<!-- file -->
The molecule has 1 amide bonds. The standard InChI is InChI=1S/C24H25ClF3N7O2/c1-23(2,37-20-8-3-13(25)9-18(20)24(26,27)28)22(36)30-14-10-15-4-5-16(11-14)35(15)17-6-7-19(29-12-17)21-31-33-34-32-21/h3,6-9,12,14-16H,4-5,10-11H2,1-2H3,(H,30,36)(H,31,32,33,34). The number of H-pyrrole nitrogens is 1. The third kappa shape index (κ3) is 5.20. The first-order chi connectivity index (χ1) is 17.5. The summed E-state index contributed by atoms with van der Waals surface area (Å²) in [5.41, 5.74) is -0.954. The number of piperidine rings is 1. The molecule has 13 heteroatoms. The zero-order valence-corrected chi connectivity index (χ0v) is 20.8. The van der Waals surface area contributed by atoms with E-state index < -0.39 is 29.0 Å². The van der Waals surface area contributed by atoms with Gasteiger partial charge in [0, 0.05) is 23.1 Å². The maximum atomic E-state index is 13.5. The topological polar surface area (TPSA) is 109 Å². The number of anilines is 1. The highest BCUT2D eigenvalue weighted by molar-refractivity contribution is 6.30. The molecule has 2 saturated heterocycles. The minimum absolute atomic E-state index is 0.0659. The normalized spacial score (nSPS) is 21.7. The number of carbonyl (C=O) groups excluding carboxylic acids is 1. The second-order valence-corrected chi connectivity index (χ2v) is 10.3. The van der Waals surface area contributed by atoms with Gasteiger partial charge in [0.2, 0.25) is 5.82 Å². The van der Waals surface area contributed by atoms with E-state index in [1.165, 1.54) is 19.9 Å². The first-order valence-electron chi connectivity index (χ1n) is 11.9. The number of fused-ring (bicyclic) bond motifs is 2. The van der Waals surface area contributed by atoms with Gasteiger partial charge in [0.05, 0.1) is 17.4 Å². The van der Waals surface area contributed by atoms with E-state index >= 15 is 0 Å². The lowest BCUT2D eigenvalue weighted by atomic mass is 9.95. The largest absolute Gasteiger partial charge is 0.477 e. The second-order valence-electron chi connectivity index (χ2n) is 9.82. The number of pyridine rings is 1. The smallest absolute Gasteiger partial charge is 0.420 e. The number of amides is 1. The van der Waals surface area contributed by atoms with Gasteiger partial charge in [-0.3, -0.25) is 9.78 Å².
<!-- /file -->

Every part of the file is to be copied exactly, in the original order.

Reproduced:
The molecule has 1 amide bonds. The standard InChI is InChI=1S/C24H25ClF3N7O2/c1-23(2,37-20-8-3-13(25)9-18(20)24(26,27)28)22(36)30-14-10-15-4-5-16(11-14)35(15)17-6-7-19(29-12-17)21-31-33-34-32-21/h3,6-9,12,14-16H,4-5,10-11H2,1-2H3,(H,30,36)(H,31,32,33,34). The number of H-pyrrole nitrogens is 1. The third kappa shape index (κ3) is 5.20. The first-order chi connectivity index (χ1) is 17.5. The summed E-state index contributed by atoms with van der Waals surface area (Å²) in [5.41, 5.74) is -0.954. The number of piperidine rings is 1. The molecule has 13 heteroatoms. The zero-order valence-corrected chi connectivity index (χ0v) is 20.8. The van der Waals surface area contributed by atoms with E-state index < -0.39 is 29.0 Å². The van der Waals surface area contributed by atoms with Gasteiger partial charge in [0, 0.05) is 23.1 Å². The maximum atomic E-state index is 13.5. The topological polar surface area (TPSA) is 109 Å². The number of anilines is 1. The highest BCUT2D eigenvalue weighted by molar-refractivity contribution is 6.30. The molecule has 2 saturated heterocycles. The minimum absolute atomic E-state index is 0.0659. The normalized spacial score (nSPS) is 21.7. The number of carbonyl (C=O) groups excluding carboxylic acids is 1. The second-order valence-corrected chi connectivity index (χ2v) is 10.3. The van der Waals surface area contributed by atoms with Gasteiger partial charge in [0.2, 0.25) is 5.82 Å². The van der Waals surface area contributed by atoms with E-state index in [1.165, 1.54) is 19.9 Å². The first-order valence-electron chi connectivity index (χ1n) is 11.9. The number of fused-ring (bicyclic) bond motifs is 2. The van der Waals surface area contributed by atoms with Gasteiger partial charge in [0.05, 0.1) is 17.4 Å². The van der Waals surface area contributed by atoms with E-state index >= 15 is 0 Å². The lowest BCUT2D eigenvalue weighted by atomic mass is 9.95. The largest absolute Gasteiger partial charge is 0.477 e. The second-order valence-electron chi connectivity index (χ2n) is 9.82. The number of pyridine rings is 1. The smallest absolute Gasteiger partial charge is 0.420 e. The number of amides is 1. The van der Waals surface area contributed by atoms with Gasteiger partial charge in [-0.3, -0.25) is 9.78 Å².